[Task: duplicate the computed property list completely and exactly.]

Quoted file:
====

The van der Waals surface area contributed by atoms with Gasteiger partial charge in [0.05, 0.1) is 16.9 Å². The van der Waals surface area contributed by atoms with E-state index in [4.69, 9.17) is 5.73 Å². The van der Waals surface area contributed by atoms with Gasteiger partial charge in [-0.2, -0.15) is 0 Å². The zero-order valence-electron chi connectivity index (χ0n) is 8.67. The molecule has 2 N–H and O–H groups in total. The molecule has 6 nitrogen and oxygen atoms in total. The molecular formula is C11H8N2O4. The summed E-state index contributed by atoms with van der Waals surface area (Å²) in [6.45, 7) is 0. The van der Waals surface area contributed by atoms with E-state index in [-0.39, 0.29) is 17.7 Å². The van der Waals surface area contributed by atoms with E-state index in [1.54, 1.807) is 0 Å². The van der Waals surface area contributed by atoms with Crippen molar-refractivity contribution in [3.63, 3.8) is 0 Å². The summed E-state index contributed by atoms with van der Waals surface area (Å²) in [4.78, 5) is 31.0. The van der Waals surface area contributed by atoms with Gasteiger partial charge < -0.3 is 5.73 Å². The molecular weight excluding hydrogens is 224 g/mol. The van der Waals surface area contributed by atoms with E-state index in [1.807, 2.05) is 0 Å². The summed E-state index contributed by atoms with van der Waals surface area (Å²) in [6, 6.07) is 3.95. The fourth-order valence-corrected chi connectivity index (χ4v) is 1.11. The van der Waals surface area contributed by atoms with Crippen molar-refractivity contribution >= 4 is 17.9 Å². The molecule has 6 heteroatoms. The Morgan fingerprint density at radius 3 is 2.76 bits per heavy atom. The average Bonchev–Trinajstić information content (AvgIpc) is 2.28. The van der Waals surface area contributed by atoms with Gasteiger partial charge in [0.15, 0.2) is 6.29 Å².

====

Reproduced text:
The van der Waals surface area contributed by atoms with Gasteiger partial charge in [0.05, 0.1) is 16.9 Å². The van der Waals surface area contributed by atoms with E-state index in [4.69, 9.17) is 5.73 Å². The van der Waals surface area contributed by atoms with Gasteiger partial charge in [-0.2, -0.15) is 0 Å². The zero-order valence-electron chi connectivity index (χ0n) is 8.67. The molecule has 2 N–H and O–H groups in total. The molecule has 6 nitrogen and oxygen atoms in total. The molecular formula is C11H8N2O4. The summed E-state index contributed by atoms with van der Waals surface area (Å²) in [6.45, 7) is 0. The van der Waals surface area contributed by atoms with E-state index in [-0.39, 0.29) is 17.7 Å². The van der Waals surface area contributed by atoms with E-state index in [1.54, 1.807) is 0 Å². The van der Waals surface area contributed by atoms with Crippen molar-refractivity contribution in [3.63, 3.8) is 0 Å². The summed E-state index contributed by atoms with van der Waals surface area (Å²) in [4.78, 5) is 31.0. The van der Waals surface area contributed by atoms with Gasteiger partial charge < -0.3 is 5.73 Å². The molecular weight excluding hydrogens is 224 g/mol. The van der Waals surface area contributed by atoms with E-state index in [1.807, 2.05) is 0 Å². The summed E-state index contributed by atoms with van der Waals surface area (Å²) in [6, 6.07) is 3.95. The fourth-order valence-corrected chi connectivity index (χ4v) is 1.11. The van der Waals surface area contributed by atoms with Crippen molar-refractivity contribution >= 4 is 17.9 Å². The molecule has 6 heteroatoms. The Morgan fingerprint density at radius 3 is 2.76 bits per heavy atom. The average Bonchev–Trinajstić information content (AvgIpc) is 2.28. The van der Waals surface area contributed by atoms with Gasteiger partial charge in [0.15, 0.2) is 6.29 Å².